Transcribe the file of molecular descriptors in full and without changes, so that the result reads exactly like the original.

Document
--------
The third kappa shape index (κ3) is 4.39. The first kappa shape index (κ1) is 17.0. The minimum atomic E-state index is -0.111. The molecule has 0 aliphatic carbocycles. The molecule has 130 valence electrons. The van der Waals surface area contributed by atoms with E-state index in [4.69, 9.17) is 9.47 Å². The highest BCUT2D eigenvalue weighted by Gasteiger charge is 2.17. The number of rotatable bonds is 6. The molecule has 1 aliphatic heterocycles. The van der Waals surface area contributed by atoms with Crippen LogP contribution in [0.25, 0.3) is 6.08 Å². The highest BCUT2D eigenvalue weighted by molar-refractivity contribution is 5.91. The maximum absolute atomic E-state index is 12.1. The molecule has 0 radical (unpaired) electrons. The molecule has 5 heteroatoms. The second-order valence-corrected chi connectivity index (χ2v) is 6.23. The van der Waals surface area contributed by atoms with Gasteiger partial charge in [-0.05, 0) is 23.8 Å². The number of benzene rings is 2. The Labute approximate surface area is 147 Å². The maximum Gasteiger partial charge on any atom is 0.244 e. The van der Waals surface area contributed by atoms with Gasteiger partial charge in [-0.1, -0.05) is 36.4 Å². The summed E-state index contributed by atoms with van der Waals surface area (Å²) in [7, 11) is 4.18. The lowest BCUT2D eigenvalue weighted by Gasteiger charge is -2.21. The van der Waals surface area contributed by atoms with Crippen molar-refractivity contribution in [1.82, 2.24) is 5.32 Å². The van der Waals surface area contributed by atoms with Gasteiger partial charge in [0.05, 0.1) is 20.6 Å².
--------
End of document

The third kappa shape index (κ3) is 4.39. The first kappa shape index (κ1) is 17.0. The minimum atomic E-state index is -0.111. The molecule has 0 aliphatic carbocycles. The molecule has 130 valence electrons. The van der Waals surface area contributed by atoms with E-state index in [4.69, 9.17) is 9.47 Å². The highest BCUT2D eigenvalue weighted by Gasteiger charge is 2.17. The number of rotatable bonds is 6. The molecule has 1 aliphatic heterocycles. The van der Waals surface area contributed by atoms with Crippen LogP contribution in [0.25, 0.3) is 6.08 Å². The highest BCUT2D eigenvalue weighted by molar-refractivity contribution is 5.91. The maximum absolute atomic E-state index is 12.1. The molecule has 0 radical (unpaired) electrons. The molecule has 5 heteroatoms. The second-order valence-corrected chi connectivity index (χ2v) is 6.23. The van der Waals surface area contributed by atoms with Gasteiger partial charge in [-0.05, 0) is 23.8 Å². The number of benzene rings is 2. The Labute approximate surface area is 147 Å². The maximum Gasteiger partial charge on any atom is 0.244 e. The van der Waals surface area contributed by atoms with Gasteiger partial charge in [-0.1, -0.05) is 36.4 Å². The summed E-state index contributed by atoms with van der Waals surface area (Å²) in [7, 11) is 4.18. The lowest BCUT2D eigenvalue weighted by Gasteiger charge is -2.21. The van der Waals surface area contributed by atoms with Crippen molar-refractivity contribution in [1.82, 2.24) is 5.32 Å². The van der Waals surface area contributed by atoms with Gasteiger partial charge in [0.05, 0.1) is 20.6 Å².